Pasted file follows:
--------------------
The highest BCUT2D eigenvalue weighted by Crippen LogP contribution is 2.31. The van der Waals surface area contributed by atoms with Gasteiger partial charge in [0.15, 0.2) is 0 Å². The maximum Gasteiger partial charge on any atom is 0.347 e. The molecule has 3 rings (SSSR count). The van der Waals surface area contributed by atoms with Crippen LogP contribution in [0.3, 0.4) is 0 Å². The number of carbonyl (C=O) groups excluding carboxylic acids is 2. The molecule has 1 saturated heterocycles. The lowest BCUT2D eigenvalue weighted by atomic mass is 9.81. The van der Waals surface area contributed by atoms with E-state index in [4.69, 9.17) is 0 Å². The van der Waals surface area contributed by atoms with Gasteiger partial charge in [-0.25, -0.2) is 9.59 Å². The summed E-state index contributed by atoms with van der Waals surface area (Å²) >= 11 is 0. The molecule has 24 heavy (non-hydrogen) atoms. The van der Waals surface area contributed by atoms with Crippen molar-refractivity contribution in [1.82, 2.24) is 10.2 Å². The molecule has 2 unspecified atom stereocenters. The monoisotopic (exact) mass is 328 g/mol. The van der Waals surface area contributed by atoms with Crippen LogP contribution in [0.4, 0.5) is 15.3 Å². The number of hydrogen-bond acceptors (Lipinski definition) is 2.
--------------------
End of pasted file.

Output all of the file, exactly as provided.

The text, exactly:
The highest BCUT2D eigenvalue weighted by Crippen LogP contribution is 2.31. The van der Waals surface area contributed by atoms with Gasteiger partial charge in [0.15, 0.2) is 0 Å². The maximum Gasteiger partial charge on any atom is 0.347 e. The molecule has 3 rings (SSSR count). The van der Waals surface area contributed by atoms with Crippen LogP contribution in [0.3, 0.4) is 0 Å². The number of carbonyl (C=O) groups excluding carboxylic acids is 2. The molecule has 1 saturated heterocycles. The lowest BCUT2D eigenvalue weighted by atomic mass is 9.81. The van der Waals surface area contributed by atoms with E-state index in [4.69, 9.17) is 0 Å². The van der Waals surface area contributed by atoms with Gasteiger partial charge in [-0.25, -0.2) is 9.59 Å². The summed E-state index contributed by atoms with van der Waals surface area (Å²) >= 11 is 0. The molecule has 24 heavy (non-hydrogen) atoms. The van der Waals surface area contributed by atoms with Crippen molar-refractivity contribution in [1.82, 2.24) is 10.2 Å². The molecule has 2 unspecified atom stereocenters. The monoisotopic (exact) mass is 328 g/mol. The van der Waals surface area contributed by atoms with Crippen LogP contribution in [0.4, 0.5) is 15.3 Å². The number of hydrogen-bond acceptors (Lipinski definition) is 2.